This isn't to say that I think what that interwar period produced was outstandingly good, though some of it was, especially the commercial architecture from, say, 1924 to 1932. And as I've mentioned in this blog and in my Art Adrift e-book, painting during those times was in a fascinating state. Modernism (anti-traditionalism, really) had finished 30-50 years of experimentation, an effort so complete that there was little left to innovate. So modernists didn't quite know what to do next, and other painters didn't know quite what to do with all those concepts modernists had come up with in the years before the Great War.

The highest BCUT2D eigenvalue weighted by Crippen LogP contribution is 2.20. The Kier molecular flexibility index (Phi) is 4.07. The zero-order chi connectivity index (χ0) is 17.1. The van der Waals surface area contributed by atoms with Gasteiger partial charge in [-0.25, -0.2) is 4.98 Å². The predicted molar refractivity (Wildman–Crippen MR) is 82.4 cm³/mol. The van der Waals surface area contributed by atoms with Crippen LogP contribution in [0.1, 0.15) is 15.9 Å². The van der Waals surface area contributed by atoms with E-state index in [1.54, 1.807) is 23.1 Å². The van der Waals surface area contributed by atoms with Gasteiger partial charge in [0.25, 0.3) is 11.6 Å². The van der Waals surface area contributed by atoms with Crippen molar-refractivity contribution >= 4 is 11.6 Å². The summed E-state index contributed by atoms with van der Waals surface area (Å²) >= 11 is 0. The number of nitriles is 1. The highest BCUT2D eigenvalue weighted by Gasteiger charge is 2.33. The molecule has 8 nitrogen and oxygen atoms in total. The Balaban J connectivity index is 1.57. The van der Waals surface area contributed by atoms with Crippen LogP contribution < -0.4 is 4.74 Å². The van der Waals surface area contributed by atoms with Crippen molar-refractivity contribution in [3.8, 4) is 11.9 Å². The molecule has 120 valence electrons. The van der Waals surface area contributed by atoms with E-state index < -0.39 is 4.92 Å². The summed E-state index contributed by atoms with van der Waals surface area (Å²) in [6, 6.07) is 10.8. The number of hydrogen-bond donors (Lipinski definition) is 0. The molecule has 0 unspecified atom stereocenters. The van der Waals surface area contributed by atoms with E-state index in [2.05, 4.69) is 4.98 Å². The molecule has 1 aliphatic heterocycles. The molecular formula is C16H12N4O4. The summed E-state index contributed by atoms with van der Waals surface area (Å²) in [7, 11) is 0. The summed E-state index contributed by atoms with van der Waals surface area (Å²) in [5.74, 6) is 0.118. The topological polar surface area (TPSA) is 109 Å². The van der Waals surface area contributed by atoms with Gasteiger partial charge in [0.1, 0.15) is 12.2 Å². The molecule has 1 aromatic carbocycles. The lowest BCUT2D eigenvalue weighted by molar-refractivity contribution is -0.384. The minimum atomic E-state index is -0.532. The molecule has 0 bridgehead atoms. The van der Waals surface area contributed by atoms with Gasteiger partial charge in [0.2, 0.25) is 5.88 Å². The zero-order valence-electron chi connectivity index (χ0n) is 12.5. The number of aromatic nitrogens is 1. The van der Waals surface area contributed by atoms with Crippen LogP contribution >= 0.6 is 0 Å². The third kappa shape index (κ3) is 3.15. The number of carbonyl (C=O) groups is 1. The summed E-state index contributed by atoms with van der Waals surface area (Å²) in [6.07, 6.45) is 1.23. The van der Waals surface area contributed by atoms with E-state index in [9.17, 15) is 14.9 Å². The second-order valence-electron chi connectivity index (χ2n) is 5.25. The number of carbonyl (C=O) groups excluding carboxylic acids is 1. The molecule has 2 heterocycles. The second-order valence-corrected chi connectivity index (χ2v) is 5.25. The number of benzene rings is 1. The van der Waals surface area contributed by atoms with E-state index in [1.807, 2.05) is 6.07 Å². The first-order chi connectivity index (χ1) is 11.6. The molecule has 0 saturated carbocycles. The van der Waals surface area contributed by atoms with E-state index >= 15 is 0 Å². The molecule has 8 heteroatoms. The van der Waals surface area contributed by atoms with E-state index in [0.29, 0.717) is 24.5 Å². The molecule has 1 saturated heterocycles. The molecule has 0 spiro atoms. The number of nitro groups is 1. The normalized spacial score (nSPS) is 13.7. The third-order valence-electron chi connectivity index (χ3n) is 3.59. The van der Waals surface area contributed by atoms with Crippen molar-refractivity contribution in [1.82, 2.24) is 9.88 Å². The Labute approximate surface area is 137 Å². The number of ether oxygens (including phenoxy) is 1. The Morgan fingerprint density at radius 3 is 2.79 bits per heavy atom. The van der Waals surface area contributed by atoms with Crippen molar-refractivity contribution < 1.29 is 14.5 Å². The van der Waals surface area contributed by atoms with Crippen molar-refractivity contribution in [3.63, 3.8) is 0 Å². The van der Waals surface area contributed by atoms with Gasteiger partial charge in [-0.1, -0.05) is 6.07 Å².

George Telfer Bear (1874-1973) was a long-lived Scottish painter who seems to have spent most of his career there aside from a few years in the Canadian prairies. There is almost nothing about him on the Internet: the two most revealing links are here and here.
Bear accepted some modernist ideas, but like many others in those days he did so cautiously. For instance, he did little or nothing in the way of distorting the proportions of his subjects. On the other hand, he did "flatten" his picture planes a little (reduced depth effects), and simplified his subjects slightly. As a result, most of the paintings shown below are clearly from the 1920s even though only one has a date.
His work strikes me as being not especially distinctive in the context just mentioned. To my mind they are simply representative of his times and their artistic fashions.
He painted outdoor scenes and still lifes as well as portraits of women.
This might be from the 1930s.
More poster-like than usual for Bear.
Yet another woman in a yellow costume -- could they be the same person?
Perhaps Bear's best-known work.
A very 1920s style.